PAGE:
Diploid's booth at ASHG14 in San Diego drawing lots of attention

Last week we presented the Diploid genome interpretation service at the ASHG14 conference in San Diego. Our Diploid booth received many visitors interested in outsourcing their clinical exome and genome interpretation. It's clear that clinical exome sequencing has reached the tipping point for mass adoption. This is an exciting evolution, undoubtedly leading to a significant increase in diagnostic rate and to better, more personalised care. Many medical geneticists, however, noted the major challenges in WES and WGS: making sure IT-infrastructure and staff can handle the huge amount of data generated by NGS. We gave away hundreds of free exome interpretations, allowing these departments to familiarise themselves with outsourcing their clinical genome interpretation to us.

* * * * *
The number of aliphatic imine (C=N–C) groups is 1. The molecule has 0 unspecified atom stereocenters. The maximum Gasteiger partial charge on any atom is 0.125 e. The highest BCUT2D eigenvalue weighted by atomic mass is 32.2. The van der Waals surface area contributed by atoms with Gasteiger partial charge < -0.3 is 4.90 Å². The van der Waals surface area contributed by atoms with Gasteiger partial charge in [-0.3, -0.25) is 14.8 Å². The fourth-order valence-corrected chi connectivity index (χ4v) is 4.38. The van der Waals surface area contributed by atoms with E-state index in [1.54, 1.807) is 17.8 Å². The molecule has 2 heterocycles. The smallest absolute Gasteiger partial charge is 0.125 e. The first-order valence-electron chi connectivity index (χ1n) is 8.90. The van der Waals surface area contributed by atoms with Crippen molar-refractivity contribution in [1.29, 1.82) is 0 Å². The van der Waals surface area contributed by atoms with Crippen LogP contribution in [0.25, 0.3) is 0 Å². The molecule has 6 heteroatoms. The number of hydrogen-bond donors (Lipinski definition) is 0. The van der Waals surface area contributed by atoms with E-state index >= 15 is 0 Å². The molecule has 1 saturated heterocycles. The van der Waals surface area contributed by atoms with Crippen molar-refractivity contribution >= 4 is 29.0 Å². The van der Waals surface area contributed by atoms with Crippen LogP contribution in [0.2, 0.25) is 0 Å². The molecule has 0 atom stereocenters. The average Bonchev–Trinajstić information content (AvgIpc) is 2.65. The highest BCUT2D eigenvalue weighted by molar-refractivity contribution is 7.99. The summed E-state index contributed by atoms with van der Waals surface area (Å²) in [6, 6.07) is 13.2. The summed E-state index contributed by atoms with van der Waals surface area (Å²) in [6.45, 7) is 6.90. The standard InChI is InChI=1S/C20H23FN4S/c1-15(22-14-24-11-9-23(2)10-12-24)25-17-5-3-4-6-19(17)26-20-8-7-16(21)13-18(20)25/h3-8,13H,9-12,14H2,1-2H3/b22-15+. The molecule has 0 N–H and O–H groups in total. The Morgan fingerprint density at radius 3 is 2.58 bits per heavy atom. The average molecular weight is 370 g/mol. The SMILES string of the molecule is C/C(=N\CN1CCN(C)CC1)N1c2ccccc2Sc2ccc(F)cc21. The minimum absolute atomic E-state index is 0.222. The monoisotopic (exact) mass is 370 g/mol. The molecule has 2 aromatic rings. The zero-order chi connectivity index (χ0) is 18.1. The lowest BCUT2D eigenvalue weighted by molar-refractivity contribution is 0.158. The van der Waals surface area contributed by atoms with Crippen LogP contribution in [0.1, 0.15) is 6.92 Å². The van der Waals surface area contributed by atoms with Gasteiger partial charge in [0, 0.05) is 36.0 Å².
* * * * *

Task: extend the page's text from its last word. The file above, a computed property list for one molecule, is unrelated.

It was a great experience to meet some of our (prospective) clients and to learn from their experiences. We'd like to thank all visitors to our booth for dropping by and sharing valuable feedback.

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1 Comments:

At December 16, 2014 at 4:17 AM , Blogger Tristan Dorsey said...

Well learning new things are a great experience. I have been research on Exome Sequencing and found that exome represents less than 2% of the human genome, but contains 85% of known disease-causing variants, making whole-exome sequencing a cost-effective alternative to whole-genome sequencing. With exome sequencing, you can investigate the protein coding regions of the genome when sequencing an entire genome is not practical or necessary. It can efficiently identify variants across a wide range of applications, including population genetics, genetic disease, and cancer studies. A comprehensive landscape of coding variants could also offer valuable mechanistic insights into phenotypic heterogeneity and genetic epistasis. Thanks

 

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